My personal gripe is people always saying they have gone away to ‘find themselves.’ You can ‘find’ yourself at the bottom of your garden. But then again who am I to say how and what you can or should get from your travel. I think it broadens the mind. Makes you aware that the world does not revolve around you and allows you to push yourself and learn what you are capable of. But if you are happy tapping away in your cubicle and visiting the girlfriend’s parents once a week then fair enough. Just because someone is not living their life the way you expect to does not mean they are not happy. But this works both ways. P.s I noticed you couldnt have been sweating that much in your hammock, you have a personal fan directed at you. 😉 keep up the good work, sorry about the spelling, no spell checker and im too lazy…. and I cant spell x p.p.s I was going to buy you dinner, but didnt realise until I saw the price you were didning nightly at the Ritz. 😉 good old winky face

    • I feel like you could write a whole beautiful blog post from that comment alone! I love it! You’re so right on every account – every story has two sides (and I bet many times those “morons” in the hostels thought just the same of me – and that’s cool, we’re just not the type of people who enjoy each other, and not everyone is!) I also totally don’t think travel is everyone’s dream, I just don’t like to see people tapping away at their cubicles dreaming of a life that doesn’t exist. If you need to dream of a new life, then go REACH that new life (travel or otherwise, I don’t care, just grab your damn dreams!) Anyway, loved the comment! PS My dinner price was definitely set when I was in more expensive territories haha. Hey, it just gives an object to the amounts for the fun of it 😉

    • Glenn, I’m sorry, but I don’t think that hitchhiking, or picking up hitchhikers, and therefore risking one’s safety, freedom, health, and possibly their life is the way for one to fine him or herself. It’s not worth getting into a situation that one has no control over, especially if things really go south, and they end up being robbed, assaulted and/or worse. When one’s in a small, confined space such as a moving car or truck with an average run of the mill total stranger or strangers that they don’t know from a hole in the ground, what the strangers’ motives are, or what they may do, they have no control over what may transpire if the situation really goes south.

      Moreover, the options of fleeing, calling for help, or defending oneself, or jumping out of a moving vehicle, especially at high speed, are extraordinarily slim to none. It’s the hitchhiker’s or the driver’s word and/or their physical prowess against whoever picks them up, or whoever they pick up, as well, especially if whoever picks up the hitchhiker, or whoever the driver picks up, if one knows what I mean.

  23. Glenn @allbikenobite

    Didning instead of dining. How did I miss that one. What a perfect English Graduate I am. Thanks Danie, happy travels and super blogging, will follow them avec the wonders of Twitter.x

  24. The article is in Italian Danie – but you’ll like the pics (what the brochures tell you – and the reality).


    • This is amazing – exactly what I’m talking about! And also a big reason I tend to avoid tourist attractions and find my own slices of heaven!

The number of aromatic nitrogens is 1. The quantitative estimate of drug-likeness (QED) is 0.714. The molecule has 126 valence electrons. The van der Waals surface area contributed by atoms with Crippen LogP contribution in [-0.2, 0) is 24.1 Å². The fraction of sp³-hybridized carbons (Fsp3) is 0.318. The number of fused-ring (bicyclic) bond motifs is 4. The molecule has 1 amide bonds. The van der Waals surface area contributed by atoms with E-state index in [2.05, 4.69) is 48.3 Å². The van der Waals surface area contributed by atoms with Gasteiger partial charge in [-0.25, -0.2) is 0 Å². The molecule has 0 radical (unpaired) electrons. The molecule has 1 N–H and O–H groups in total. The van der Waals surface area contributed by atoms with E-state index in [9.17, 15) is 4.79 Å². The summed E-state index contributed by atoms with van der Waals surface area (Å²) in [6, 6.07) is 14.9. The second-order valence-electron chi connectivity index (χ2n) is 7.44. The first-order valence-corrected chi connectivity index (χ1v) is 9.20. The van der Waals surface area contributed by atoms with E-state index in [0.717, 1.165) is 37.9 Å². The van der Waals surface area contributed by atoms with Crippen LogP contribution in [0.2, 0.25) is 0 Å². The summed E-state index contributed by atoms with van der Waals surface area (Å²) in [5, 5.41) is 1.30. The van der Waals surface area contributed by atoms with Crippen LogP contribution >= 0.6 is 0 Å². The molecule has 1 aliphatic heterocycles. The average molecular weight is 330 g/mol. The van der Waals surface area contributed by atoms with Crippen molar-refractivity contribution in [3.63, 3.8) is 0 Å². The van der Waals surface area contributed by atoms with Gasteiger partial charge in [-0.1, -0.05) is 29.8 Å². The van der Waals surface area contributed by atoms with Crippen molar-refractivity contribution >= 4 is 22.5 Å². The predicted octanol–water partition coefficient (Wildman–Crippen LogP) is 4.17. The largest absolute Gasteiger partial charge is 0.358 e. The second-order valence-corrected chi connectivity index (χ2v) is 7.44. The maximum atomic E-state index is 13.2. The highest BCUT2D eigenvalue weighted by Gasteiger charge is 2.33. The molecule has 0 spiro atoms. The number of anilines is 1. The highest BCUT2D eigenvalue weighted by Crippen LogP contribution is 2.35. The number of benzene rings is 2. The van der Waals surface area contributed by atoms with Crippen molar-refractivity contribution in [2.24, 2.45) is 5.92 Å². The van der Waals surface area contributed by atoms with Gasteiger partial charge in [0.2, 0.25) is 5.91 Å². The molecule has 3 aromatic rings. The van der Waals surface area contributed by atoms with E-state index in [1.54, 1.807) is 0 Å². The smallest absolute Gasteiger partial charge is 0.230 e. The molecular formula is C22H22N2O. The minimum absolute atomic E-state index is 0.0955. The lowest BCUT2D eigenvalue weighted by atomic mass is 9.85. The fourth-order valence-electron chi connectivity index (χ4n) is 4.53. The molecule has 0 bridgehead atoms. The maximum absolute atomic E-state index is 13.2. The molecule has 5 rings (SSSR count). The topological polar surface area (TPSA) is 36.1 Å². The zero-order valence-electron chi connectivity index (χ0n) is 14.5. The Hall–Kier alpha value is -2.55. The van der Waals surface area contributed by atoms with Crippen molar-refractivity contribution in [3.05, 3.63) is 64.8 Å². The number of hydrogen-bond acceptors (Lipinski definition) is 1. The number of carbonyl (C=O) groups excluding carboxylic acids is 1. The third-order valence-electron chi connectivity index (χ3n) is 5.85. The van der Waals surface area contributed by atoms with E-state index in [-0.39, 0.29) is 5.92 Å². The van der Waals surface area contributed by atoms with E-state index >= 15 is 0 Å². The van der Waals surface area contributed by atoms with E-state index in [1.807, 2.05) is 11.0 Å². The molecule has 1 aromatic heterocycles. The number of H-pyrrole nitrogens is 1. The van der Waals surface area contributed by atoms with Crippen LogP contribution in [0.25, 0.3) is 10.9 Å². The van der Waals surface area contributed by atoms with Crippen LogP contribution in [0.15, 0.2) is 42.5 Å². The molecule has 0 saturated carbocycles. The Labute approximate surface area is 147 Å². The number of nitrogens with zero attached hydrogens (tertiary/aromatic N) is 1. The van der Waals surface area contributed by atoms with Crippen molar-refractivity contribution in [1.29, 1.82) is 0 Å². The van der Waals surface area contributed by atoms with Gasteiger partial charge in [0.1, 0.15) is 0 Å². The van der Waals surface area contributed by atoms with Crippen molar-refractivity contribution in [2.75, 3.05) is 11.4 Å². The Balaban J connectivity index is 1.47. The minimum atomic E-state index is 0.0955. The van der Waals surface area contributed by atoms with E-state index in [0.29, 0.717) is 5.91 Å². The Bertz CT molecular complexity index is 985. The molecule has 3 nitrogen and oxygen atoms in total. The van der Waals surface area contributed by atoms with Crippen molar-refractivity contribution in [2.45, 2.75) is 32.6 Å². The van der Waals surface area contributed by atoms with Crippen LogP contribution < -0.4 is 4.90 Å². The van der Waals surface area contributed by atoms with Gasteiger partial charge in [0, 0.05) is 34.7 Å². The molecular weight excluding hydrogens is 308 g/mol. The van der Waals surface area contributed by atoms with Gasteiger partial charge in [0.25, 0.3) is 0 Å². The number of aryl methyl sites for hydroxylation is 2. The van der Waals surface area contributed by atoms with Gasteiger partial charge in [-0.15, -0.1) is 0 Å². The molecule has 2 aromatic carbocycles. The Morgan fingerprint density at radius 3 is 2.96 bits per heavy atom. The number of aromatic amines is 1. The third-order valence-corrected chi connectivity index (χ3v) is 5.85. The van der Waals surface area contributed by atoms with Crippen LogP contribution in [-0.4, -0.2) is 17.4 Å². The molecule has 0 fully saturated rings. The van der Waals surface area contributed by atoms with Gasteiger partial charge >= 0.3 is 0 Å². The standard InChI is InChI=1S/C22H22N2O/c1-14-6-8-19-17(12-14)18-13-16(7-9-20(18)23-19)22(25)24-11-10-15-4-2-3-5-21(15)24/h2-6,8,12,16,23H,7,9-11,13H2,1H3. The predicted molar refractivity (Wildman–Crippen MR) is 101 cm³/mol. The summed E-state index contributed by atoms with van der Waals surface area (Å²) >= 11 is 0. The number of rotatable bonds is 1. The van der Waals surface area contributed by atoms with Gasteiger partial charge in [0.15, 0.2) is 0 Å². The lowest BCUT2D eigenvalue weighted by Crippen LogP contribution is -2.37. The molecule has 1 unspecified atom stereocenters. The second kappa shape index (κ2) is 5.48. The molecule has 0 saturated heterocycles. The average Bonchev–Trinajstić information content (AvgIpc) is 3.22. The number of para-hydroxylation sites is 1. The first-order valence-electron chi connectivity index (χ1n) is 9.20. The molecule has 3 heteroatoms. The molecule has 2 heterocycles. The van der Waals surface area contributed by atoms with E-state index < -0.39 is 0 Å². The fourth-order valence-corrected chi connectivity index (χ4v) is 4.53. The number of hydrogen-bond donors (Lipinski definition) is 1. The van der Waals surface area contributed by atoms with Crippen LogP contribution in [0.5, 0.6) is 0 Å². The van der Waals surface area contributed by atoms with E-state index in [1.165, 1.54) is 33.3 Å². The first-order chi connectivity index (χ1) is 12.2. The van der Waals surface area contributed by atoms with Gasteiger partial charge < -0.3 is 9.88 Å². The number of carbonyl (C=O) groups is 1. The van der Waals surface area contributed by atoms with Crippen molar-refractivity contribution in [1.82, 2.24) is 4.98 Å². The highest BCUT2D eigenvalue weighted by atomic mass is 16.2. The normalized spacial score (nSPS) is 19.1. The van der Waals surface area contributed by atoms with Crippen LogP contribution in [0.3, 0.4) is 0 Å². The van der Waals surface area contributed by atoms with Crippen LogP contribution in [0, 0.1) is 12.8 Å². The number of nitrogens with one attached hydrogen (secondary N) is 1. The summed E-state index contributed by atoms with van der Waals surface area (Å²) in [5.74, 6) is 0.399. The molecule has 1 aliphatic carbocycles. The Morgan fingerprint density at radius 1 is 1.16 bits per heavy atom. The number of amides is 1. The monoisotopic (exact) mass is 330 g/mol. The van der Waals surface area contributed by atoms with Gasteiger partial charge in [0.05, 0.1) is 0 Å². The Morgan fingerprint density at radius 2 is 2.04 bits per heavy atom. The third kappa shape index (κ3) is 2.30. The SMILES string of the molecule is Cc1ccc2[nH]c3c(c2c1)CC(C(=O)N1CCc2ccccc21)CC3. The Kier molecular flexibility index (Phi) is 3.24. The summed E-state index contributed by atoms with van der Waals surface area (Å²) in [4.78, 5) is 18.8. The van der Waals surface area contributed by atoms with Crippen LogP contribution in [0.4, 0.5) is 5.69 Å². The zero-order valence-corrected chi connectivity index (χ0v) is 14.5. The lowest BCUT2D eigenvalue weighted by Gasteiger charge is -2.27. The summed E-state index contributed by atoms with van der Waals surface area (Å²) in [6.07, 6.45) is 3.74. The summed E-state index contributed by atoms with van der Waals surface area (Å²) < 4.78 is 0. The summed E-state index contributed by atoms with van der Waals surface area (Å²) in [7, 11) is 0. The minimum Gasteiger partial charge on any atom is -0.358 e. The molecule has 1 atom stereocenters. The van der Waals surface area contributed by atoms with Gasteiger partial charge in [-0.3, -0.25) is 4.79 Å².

25. Agree with this… to an extent, of course. There are still bloggers out there shelling out the positives AND the negatives, they’re just a bit harder to find through all of the noise. As for those that shit rainbows and sparkles on a regular basis… well, blogs have turned into a form of entertainment, up there with magazines, movies, television, etc. I don’t think there’s so much harm in the average blog follower wanting to have a little escapism in their interwebsing, so long as that escapism doesn’t come in listicle form.

    What DOES bother me is how bloggers toot horns about how everyone should quit their jobs and travel, like, 4ever&ever, or go backpacking all over X continent, then people actually do it and end up seriously miserable and wretched because 98% of people can’t handle long term travel or handle the real side of developing countries. I’m tired of seeing people whinging and moping about missing the comforts of home while traveling (dude, you’re not going to die just because you haven’t had peanut butter in 2 weeks, chill the fuck out), or going all the way to countries like Thailand and Indonesia just to hide out in some cultivated guesthouse and eat Western food and talk to white people all day.

  26. Thanks for that post! I’m one of those cubicle guys who is planning to start with a short sabbatical next year and your article helps prepare me for this better. It’s a scary step to take but I gotta try it once and know for myself. I think that blogs are a little more real than the Instagram or Twitter posts where you’re trying to catch the attention quickly and only the goody ones attract most people’s attention unfortunately.

  27. I totally get where you’re coming from. Especially with the perfectly timed photos with no tourists!

  28. This is so true, and that’s why I also think that it is important to write about the negative things. I mean people need to know how our real lives are. I love to travel and I blog about it, but I don’t hide the fact that I’m also a student and that I don’t travel every single day. I love this idea, and it’s true: there is no such thing as a perfect life.

  29. I’m new to travel blogging, and sometimes I think the opposite of one thing you said–it seems to me that so many bloggers are writing almost exclusively for other travelers, in particular for other travel bloggers.

    But what I hear you say is a call for an end to the “everything is magical” article. Some things suck and that’s all there is to it, and I think travel writers should point that out too. Travel writing in magazines and such (anything with advertisers) are still going to focus on the magical parts of it, so it’s up to us to point out how miserable some experiences will be.